But then I realized something: Hey, maybe Bruce did know.Maybe he knew that the band wasn't as good, he knew his voice was shot, he knew they could never come close to approaching their primes... and he accepted it. Maybe he just liked playing music with those people. Maybe he wanted to hear the roar of the crowd again. Maybe he wanted to make a little money along the way. And maybe, just maybe, there would be a few moments along the way when everything came together, when their chemistry would start cooking again and the crowd would lift them to a higher place, if only for a few moments. So what's wrong with that? As fans, we cling to the past -- almost to a fault -- and when our heroes hang on past their primes, it provokes a curious level of condescension and disappointment. And yet few of us have ever achieved true greatness, so we couldn't possibly understand what it feels like to give up on your talents, to accept the effects of time, to walk away from something you love. Either it's a mind game (you convince yourself that you still have "it," even if you don't) or a good-natured acceptance (you admit to yourself that you don't have "it" anymore, but you can still have fun), but it's a battle that every talented person faces at some point. That's life, isn't it? To begrudge someone for holding on, for making one last run, for seeing if they have anything left in the tank ... it just doesn't make sense to me. And that's why I was disappointed in myself that I reacted so badly to Springsteen and his gang during that concert. The Boss is older than 50 and still putting on a pretty good show. You had to hand it to him.
|***** ***** *****|
|THE BIG THREE|
|Three questions will ultimately determine whether this comeback succeeds:
1. Are the Wizards good enough?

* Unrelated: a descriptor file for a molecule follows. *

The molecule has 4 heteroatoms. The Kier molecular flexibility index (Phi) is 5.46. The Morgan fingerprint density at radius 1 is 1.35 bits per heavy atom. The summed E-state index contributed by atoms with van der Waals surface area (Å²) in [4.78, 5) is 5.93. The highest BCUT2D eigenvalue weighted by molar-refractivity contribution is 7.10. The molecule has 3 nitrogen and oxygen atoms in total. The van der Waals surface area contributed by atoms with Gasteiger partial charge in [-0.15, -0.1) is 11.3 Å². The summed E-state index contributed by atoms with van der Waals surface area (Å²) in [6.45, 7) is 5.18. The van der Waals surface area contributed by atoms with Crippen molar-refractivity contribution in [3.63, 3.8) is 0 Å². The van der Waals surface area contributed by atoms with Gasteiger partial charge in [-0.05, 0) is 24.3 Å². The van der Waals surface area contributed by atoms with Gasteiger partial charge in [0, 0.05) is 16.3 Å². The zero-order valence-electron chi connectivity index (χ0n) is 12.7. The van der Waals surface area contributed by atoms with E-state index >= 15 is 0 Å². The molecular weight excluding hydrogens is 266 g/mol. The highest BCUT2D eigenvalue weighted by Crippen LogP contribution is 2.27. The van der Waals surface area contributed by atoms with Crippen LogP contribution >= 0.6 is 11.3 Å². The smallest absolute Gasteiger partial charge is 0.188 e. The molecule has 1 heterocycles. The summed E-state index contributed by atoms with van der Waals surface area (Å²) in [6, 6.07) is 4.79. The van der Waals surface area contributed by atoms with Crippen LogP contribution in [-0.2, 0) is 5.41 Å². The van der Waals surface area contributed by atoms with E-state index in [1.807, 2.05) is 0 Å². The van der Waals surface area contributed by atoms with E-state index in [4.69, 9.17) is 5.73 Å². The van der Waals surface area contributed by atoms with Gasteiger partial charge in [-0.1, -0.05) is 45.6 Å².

On paper, it's a pretty motley crew; no other Wizard other than Jordan could potentially make next year's All-Star Team. Even with the '93 version of MJ, the Wizards would barely make the playoffs. So what happens if the losses start mounting? How will Jordan handle it? 2. Will his skills still be there?
With the advances in conditioning over the past 10 years, it's reasonable that Jordan could return at an All-Star level. If Stockton, Clemens and Bonds can keep chugging along, why rule Jordan out? I can see MJ averaging between 22 and 25 points a game next season, depending on one question ... 3. Can he stay healthy?
And here's the big X-factor. Can Jordan's body hold up? Remember, he already suffered broken ribs during a pickup game back in July. Can MJ remain in the same super-human, indestructable shape that carried him through those final three Chicago seasons? Can his aging body handle the rigors of an NBA schedule? Will his body keep betraying him even when his skills haven't slipped? Stay tuned ...
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Simmons: Handicapping the AFC
Simmons: Handicapping the NFC
Simmons: Curses! Please stop with talk of Red Sox curse
Simmons: How to win at fantasy football ... and annoy people
Simmons: Dear Sports Guy ...
Simmons: Why I love sports
Simmons: Bobbled "Catch"
Simmons: Beware the heartbreakers
Simmons: Putting my $29.95 to good use
Simmons: 'Inside the Manager's Studio'
Simmons: Basebrawl fever: Catch it!
Simmons: The climb of my life
Simmons: An Idiot's Guide to the Gold Club Trial
Simmons: Bane of the ballpark
Simmons: 'Real World' meets the NFL
Simmons: Do I have anything left?
Simmons: The Sports Guy's Book of Lists
Simmons: Boogie Hoops
Simmons: 10 lessons learned from the 2001 Red Sox
Simmons: The Ramblings
Boston Sports Guy: Diary of a Mad Draftnik
Boston Sports Guy: Haunted by Len Bias
Sports Guy: Is Roger really the Antichrist?
Sports Guy: Ewing Theory 101
Boston Sports Guy: Hitting the NBA below the belt
Boston Sports Guy: The Nomar Redemption